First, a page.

According to Safro, PubMed and PubMed Central are readily available resources that contain over 33 million abstracts and 7.8 million full text scientific papers from over 5,500 journals in 60 languages. Close to 900,0000 papers are added to PubMed each year, he said, creating a constantly growing data set. The National Library of Medicine, meanwhile, contains other data sets on gene expression, chemicals, biosystems, clinical trials and more. Then there is proprietary information, such as electronic health records, lab journals, electronic notebooks.
With this new funding, Safro and Shtutman are exploring new treatments for HIV-associated neurocognitive disorder. Approximately 40% of people living with HIV over age 60 develop neurocognitive impairments, including severe dementia. There is no current treatment for HIV-associated neurocognitive disorder. The development of new drugs is time consuming and costly; therefore, Shtutman and Safro groups are focusing on repurposing the existing approved drugs to treat the disease.
In previously published work, Safro and colleagues used natural language processing and AI methods to establish possible connections between genes and HIV-associated dementia.
Now the collaborating scientists are going one layer deeper — Safro and his collaborators plan to combine their AI system’s capabilities with electronic health record data from the U.S. Department of Veterans Affairs to explore whether there are connections between HIV, HIV-associated dementia, and certain types of drug abuse to look for possible solutions.
It’s a multifaceted problem, one designed to establish deeper connections to the factors at play that can result in someone with HIV ending up also being a drug abuser. And in this case, the HIV-associated dementia may be a co-mitigating factor for HIV and substance abuse.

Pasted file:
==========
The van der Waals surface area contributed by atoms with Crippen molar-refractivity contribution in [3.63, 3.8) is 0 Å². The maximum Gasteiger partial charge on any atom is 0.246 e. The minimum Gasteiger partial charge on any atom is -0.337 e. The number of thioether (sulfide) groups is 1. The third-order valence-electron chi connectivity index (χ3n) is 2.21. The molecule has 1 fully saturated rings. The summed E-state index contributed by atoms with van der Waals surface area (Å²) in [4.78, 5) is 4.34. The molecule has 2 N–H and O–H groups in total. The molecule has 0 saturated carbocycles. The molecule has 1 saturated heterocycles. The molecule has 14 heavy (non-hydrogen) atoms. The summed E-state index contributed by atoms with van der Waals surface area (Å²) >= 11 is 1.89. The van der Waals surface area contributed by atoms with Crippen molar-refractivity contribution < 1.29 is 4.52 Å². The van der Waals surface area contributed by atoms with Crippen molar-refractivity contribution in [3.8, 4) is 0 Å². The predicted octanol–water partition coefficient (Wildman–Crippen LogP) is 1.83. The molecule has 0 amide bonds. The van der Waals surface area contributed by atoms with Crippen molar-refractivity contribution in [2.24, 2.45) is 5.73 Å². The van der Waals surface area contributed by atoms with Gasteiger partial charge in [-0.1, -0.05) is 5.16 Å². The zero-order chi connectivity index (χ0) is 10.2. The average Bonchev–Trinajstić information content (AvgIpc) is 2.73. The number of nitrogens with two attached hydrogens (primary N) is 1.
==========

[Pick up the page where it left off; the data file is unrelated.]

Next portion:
The process will be iterative, too. Safro’s team will focus on advanced machine learning methods and algorithms to explore health records of HIV and substance abuse disorder patients, to develop a system for analyzing VA data and generating hypotheses for potential medications that may warrant experimental validation and further clinical development.
“Let’s say the VA’s statistical analysis suggests that a particular combination of the diseases and drug abuse is extremely important to study,” Safro said. “They will give this information to us, and we will try to run it versus all possible drugs and see what drugs can treat this combination of diseases.”
The overarching goal is to use AI and machine learning to read and analyze scientific publications, biomedical datasets and electronic health records to understand the connection and to discover whether there are existing drugs in the market that can be repurposed to manage this combination of diseases.
Safro called the interdisciplinary project an excellent opportunity to train the next generation of AI scientists. As part of the project, Ilya Tyagin and Ankit Kulshrestha, UD doctoral students in the Safro lab, are advancing state-of-the-art approaches in automated knowledge discovery and developing scalable algorithmic solutions using UD’s high-performance computing infrastructure. Krish Matta, a high school student from the Charter School of Wilmington, working in Safro’s lab, has also contributed to this project.
While the current project focuses on HIV and substance abuse, Safro said his team’s natural language processing system can make other connections, too. For example, a separate version of this system is being used to understand connections about COVID-19 research, with funding from the National Science Foundation RAPID program.
“We’re looking for ways to create shortcuts that get us to the same end goal while saving time, saving money, and making solutions available for real people faster,” said Safro.